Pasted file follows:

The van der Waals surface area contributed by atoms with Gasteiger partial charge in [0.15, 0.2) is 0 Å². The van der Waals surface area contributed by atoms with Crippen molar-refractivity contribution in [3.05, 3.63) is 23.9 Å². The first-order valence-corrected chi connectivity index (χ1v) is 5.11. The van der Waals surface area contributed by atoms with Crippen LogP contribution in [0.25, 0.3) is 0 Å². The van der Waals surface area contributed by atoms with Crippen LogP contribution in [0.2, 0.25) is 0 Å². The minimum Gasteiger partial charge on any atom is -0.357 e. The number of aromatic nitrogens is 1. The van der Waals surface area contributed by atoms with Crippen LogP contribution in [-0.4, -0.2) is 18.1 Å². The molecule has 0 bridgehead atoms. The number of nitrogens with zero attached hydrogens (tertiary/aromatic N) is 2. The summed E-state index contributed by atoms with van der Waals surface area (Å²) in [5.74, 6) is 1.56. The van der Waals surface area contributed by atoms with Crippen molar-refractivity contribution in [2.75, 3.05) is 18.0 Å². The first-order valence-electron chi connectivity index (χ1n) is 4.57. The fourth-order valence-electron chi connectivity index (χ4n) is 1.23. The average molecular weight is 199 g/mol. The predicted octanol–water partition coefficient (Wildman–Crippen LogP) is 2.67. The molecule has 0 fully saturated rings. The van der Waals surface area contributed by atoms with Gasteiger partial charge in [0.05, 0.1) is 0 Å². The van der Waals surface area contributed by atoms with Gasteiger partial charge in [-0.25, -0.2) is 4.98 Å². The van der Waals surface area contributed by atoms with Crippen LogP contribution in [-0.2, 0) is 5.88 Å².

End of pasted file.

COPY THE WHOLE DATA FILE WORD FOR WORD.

The van der Waals surface area contributed by atoms with Gasteiger partial charge in [0.15, 0.2) is 0 Å². The van der Waals surface area contributed by atoms with Crippen molar-refractivity contribution in [3.05, 3.63) is 23.9 Å². The first-order valence-corrected chi connectivity index (χ1v) is 5.11. The van der Waals surface area contributed by atoms with Crippen LogP contribution in [0.25, 0.3) is 0 Å². The van der Waals surface area contributed by atoms with Crippen LogP contribution in [0.2, 0.25) is 0 Å². The minimum Gasteiger partial charge on any atom is -0.357 e. The number of aromatic nitrogens is 1. The van der Waals surface area contributed by atoms with Crippen LogP contribution in [-0.4, -0.2) is 18.1 Å². The molecule has 0 bridgehead atoms. The number of nitrogens with zero attached hydrogens (tertiary/aromatic N) is 2. The summed E-state index contributed by atoms with van der Waals surface area (Å²) in [5.74, 6) is 1.56. The van der Waals surface area contributed by atoms with Crippen molar-refractivity contribution in [2.75, 3.05) is 18.0 Å². The first-order valence-electron chi connectivity index (χ1n) is 4.57. The fourth-order valence-electron chi connectivity index (χ4n) is 1.23. The average molecular weight is 199 g/mol. The predicted octanol–water partition coefficient (Wildman–Crippen LogP) is 2.67. The molecule has 0 fully saturated rings. The van der Waals surface area contributed by atoms with Gasteiger partial charge in [0.05, 0.1) is 0 Å². The van der Waals surface area contributed by atoms with Gasteiger partial charge in [-0.25, -0.2) is 4.98 Å². The van der Waals surface area contributed by atoms with Crippen LogP contribution in [-0.2, 0) is 5.88 Å².